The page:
Various issues of Boxoffice from late 1971 show the McClurg Court in operation by that time. The December 20 issue, for example, reported that “Fiddler On the Roof” had done good business in its fourth week at the McClurg Court. The house had to have been open by November, 1971.
The Hippodrome was remodeled and renamed the Wabash in 1948, according to an item in Boxoffice, October 2 that year, which said the house had recently opened. Currently, the theater’s official web site gives 1949 as the year the Wabash opened.
The July 24, 1948, issue of Boxoffice had said that the remodeling was to cost about $250,000. The renovated house was to be operated as a first-run theater by Fourth Avenue Amusement Company, a Louisville-based circuit then operating several theaters in Kentucky and Indiana. The item also said that the Hippodrome had been dark for years.
A June 4, 1940, Boxoffice item mentions a Wabash Theatre in Terre Haute, operated by J.B. Stine. As later Boxoffice items mentioned the Hippodrome being renamed the Wabash in 1948, either this must have been a different theater, or Boxoffice made an error. Stine is most often mentioned in Boxoffice as the operator of the Garfield Theatre in Terre Haute.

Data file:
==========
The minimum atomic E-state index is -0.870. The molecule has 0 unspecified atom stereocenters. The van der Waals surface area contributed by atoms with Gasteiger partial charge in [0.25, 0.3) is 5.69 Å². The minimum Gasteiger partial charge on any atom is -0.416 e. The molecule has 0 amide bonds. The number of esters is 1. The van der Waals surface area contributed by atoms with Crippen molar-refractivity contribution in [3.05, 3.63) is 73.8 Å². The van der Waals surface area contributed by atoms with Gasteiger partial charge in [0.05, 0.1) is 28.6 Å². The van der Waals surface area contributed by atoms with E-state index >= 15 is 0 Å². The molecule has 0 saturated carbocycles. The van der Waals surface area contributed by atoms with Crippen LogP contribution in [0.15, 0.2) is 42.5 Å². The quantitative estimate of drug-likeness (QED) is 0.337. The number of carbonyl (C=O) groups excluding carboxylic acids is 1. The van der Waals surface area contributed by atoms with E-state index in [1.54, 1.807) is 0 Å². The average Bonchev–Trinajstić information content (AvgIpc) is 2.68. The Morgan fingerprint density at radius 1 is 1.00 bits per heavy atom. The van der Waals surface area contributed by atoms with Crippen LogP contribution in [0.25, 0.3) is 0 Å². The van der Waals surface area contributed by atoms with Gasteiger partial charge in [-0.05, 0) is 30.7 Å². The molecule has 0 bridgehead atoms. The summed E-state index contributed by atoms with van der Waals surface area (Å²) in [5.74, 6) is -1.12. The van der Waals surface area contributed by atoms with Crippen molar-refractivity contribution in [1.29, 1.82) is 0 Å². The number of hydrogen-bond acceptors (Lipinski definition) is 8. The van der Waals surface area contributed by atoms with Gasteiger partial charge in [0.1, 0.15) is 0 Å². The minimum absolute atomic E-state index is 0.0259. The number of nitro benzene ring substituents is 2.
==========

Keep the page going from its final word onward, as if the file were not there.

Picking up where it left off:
This one is a real puzzle, and I’ve pretty much come to a dead end. I haven’t found a single reference to it in Boxoffice or any of that magazine’s predecessors. The only other reference to the Hippodrome I’ve found on the Internet is in a 1911 book (hosted at Google Books) listing an “Indianapolis Hippodrome Company” which had filed articles of incorporation at Cincinnati on April 2, 1910.
Information about this theater will probably be hard to track down. It might have been an old house that didn’t survive far into the 20th century (the 1910 incorporation doesn’t mean the theater was new in 1910. It might have been a new operating company formed to operate an existing theater.)
Or the place might have burned, as many theaters did in those days, or the land might have become valuable for other purposes, and the theater demolished, or the theater might have been renamed and the original name largely forgotten- in which case the house might already be listed at Cinema Treasures under a later name and that page simply be missing the aka Hippodrome.
I think that somebody who has access to old publications and public records in Indianapolis itself will have to research the Hippodrome before we’ll find out much more about it. It must have been listed in city directories and advertised in local newspapers, and there might be news articles about it.